Java has come a long way in a very short time and the grins on the faces of Scott McNealy, president and chief executive of its developer Sun Microsystems and his Java team tell the story of many hurdles they have overcome. Today, Java is said to be in use in 75 per cent of the top echelon of businesses in the US and touches a large and increasing proportion of commercial Web pages, not to mention its presence in nearly all browsers shipped in the past year. Java appears to have made it from meagre beginnings against large odds.
But in truth, the battle is far from won. Microsoft is still a force to be reckoned with and, US judicial intervention aside, can be relied on to provide strong competition with its omnipresent combination of operating system, applications and tools integration.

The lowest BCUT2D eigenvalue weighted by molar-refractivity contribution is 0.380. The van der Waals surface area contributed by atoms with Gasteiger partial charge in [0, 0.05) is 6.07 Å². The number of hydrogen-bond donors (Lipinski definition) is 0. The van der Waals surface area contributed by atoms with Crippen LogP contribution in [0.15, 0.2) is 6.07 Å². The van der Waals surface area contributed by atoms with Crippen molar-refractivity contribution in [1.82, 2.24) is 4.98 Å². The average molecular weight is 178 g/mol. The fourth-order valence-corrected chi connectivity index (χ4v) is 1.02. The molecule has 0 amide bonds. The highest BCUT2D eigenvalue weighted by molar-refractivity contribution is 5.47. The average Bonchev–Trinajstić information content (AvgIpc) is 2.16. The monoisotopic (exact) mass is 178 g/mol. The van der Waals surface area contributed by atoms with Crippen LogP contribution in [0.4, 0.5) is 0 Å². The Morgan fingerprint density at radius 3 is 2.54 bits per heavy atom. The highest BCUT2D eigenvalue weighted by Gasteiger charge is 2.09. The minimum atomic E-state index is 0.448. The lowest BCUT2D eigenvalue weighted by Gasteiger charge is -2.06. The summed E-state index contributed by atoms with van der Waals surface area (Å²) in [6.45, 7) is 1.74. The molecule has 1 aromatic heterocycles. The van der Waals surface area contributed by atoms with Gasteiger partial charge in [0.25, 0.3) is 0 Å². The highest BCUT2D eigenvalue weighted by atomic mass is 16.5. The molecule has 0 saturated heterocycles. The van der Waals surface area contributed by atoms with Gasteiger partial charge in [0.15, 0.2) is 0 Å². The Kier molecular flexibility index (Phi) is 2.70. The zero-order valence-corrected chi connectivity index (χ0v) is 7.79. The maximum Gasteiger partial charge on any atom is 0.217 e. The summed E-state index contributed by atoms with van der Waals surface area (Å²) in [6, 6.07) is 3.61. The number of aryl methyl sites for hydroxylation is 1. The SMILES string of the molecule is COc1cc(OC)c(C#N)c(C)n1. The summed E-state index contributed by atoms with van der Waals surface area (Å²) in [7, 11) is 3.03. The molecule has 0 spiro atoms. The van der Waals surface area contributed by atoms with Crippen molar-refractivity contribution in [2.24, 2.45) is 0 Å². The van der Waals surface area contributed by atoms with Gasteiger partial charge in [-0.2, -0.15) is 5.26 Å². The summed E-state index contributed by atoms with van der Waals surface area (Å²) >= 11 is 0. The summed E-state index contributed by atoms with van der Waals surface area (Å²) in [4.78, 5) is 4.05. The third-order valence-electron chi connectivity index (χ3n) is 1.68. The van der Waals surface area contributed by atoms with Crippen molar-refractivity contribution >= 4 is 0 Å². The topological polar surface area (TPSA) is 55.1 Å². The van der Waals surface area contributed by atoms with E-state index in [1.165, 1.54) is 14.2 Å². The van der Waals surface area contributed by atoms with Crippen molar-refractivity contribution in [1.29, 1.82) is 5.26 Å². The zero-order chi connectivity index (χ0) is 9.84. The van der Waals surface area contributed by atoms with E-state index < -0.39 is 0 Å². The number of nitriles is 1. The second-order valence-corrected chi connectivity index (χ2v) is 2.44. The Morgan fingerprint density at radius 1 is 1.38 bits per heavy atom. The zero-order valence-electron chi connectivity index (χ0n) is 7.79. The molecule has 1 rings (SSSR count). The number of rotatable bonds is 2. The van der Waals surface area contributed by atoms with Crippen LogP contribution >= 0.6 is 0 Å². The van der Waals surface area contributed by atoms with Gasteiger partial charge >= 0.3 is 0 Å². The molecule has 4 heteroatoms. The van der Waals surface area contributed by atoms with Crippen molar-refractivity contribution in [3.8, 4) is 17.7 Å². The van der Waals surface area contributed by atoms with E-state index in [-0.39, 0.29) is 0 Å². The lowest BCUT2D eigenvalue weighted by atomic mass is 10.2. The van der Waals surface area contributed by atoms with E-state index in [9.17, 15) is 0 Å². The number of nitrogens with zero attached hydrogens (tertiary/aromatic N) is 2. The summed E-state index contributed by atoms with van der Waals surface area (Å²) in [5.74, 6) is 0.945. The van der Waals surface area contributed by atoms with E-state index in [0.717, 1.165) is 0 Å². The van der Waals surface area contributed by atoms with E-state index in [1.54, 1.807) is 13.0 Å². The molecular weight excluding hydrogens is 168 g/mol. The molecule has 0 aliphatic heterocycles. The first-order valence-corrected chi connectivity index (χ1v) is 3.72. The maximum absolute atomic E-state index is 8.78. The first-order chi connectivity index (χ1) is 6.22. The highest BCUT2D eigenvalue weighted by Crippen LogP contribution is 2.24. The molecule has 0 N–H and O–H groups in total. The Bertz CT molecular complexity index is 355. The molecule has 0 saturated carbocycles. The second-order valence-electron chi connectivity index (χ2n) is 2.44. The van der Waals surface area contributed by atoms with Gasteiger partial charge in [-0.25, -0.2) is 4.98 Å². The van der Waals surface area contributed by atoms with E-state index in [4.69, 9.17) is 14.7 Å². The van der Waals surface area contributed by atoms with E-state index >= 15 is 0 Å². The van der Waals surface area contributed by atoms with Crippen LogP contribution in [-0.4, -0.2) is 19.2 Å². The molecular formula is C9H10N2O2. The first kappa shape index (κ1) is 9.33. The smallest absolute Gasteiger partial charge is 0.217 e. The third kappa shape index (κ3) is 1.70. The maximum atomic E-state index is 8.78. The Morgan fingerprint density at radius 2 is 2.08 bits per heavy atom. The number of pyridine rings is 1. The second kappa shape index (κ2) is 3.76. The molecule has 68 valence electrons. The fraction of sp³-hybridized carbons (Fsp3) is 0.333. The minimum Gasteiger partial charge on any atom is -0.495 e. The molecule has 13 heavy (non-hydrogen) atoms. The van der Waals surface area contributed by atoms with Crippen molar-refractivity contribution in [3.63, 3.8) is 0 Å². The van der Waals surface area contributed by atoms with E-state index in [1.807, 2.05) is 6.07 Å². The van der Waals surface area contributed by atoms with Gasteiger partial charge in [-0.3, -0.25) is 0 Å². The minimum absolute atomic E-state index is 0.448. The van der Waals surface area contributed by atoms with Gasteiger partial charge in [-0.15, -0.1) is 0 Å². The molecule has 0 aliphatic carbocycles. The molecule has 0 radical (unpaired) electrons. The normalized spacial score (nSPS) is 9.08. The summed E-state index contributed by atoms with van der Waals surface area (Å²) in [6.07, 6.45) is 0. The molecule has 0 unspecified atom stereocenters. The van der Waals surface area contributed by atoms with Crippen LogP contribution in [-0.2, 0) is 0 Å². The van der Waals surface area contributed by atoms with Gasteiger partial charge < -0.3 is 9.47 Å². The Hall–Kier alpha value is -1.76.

Originally, Java was born out of a consumer electronics project that Sun embarked on in 1990. The project was subsequently dumped but the language persisted, with the vendor shifting its development efforts accordingly.
While Java was being developed, the Web was taking off and the Mosaic browser was bringing multimedia hyperlinked pages to the masses. The Netscape team, many of whom had developed Mosaic, got wind of the Java concept and began building it into the later browser. But if Netscape had it, Microsoft had to have it too. It realised too late the Trojan horse that Java could become. Programmers looking for the next big thing woke up to a concept in programming languages that solved many of the problems they had moving applications onto the Net.